I’ve heard it said that every seven years we are a completely different person—that is, there is not a single cell in our bodies that remains from the person we were seven years ago. Every cell has been replaced by new cells by now. So, in seven years, everything is changed, yet so much is unchanged. This morning I’m going to do something that feels very strange to me: I’m going to offer the very same sermon I preached on Palm Sunday seven years ago, in the year 2000.
The main reason I’m doing this is that I’m filling in on short notice for Br. Geoffrey, who went to England to be with his family and his father Frank, who, we have heard earlier this morning has died after some years of illness. Please keep Frank and Geoffrey and the Tristram family in your prayers.
Another reason for offering these reflections again is that in the seven years since AD 2000, so much has changed, but, alas, so much remains the same.
Post cards are usually innocuous enough. But in Time Magazine this past week there was an article on a special collection of postcards and photographs. There, on the pages of Time, are three photographs taken, in this country, in the 1920’s and 30’s, of lynchings: each one with a black man hanging from a tree and a crowd—a crowd not of black people. I find I am quite unable to repeat the stories behind these pictures in an audible voice—I am too deeply ashamed.
The pictures are from a special exhibit at the New York Historical Society in Manhattan. They are pictures that one can’t bear to look at, but that one must see. It’s human beings at their very worst, at their most depraved. And that these pictures are mostly postcards sent to friends and family through the US Mail only adds to their depravity.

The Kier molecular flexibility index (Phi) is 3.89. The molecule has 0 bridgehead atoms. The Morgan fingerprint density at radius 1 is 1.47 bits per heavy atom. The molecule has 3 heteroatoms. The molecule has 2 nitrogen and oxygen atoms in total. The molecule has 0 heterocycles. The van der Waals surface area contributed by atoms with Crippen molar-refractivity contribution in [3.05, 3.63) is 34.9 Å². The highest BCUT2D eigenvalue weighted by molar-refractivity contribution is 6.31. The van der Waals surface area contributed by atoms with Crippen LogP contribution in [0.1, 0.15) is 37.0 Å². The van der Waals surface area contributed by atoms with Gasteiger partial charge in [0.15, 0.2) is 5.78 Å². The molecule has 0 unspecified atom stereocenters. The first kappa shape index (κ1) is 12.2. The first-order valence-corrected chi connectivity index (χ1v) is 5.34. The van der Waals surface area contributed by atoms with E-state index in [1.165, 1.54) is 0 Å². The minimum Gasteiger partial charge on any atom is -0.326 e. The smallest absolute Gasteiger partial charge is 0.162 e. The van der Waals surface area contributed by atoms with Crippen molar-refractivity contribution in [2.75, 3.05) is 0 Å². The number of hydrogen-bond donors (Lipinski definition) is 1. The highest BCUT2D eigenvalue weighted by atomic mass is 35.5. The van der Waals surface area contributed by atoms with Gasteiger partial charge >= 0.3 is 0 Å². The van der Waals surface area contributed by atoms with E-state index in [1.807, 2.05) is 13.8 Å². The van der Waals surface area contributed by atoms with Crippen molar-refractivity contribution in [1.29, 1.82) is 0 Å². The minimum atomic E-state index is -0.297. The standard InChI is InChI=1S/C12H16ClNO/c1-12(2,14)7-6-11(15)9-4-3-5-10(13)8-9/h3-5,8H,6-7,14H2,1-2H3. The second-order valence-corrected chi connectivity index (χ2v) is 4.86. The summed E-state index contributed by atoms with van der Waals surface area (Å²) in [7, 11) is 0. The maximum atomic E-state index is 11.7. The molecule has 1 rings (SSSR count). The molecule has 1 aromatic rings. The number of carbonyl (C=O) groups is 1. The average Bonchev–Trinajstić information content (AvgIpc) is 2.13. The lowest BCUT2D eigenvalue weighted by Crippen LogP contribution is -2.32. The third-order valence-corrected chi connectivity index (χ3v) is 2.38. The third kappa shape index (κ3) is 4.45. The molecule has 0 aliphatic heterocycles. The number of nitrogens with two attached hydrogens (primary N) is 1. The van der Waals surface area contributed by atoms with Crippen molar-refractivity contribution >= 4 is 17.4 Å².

A jolting irony of this piece in Time Magazine is that it follows immediately on a sixty page spread on new directions in science as we enter the 21st century. It’s all about the cutting edges: superstring theory, parallel universes, wormholes, the possibility that instead of only four dimensions there may be as many as twelve. Wonderful things, fabulous things. It’s full of optimism about what we can accomplish through scientific inquiry—from glory to glory advancing.
Now, there is no editorial comment on why these two articles were placed side by side, but it seems to me to be a knowing gesture. Time Magazine has our number.
But we are pretty special, after all. As one article reminds us, the human brain is the most complex thing in the known universe. We are nature’s crowning glory. Nothing else we know comes close. We can conceptualize the theory of relativity, quantum mechanics. We can write magazine articles about how wonderful we are after 15 billion years of evolution.
And we can write magazine articles about how we lynch other people. We are creatures with reflective consciousness, with a level of self-awareness. And we see that we are creatures with a kind of split personality: great capacity for good and great capacity for violence, for evil.
By the way, this lynching business is related to something that seems to be hard-wired into our psyches. We are inclined by nature to seek social cohesion, to stick together. This is a basic survival mechanism, favored by the processes of natural selection. One of the ways we achieve social cohesion is to identify a common enemy, a scapegoat. We see this from the national level all the way down to the individual level. We see this in vile and depraved ways (the Holocaust, for example), and in some very ordinary ways.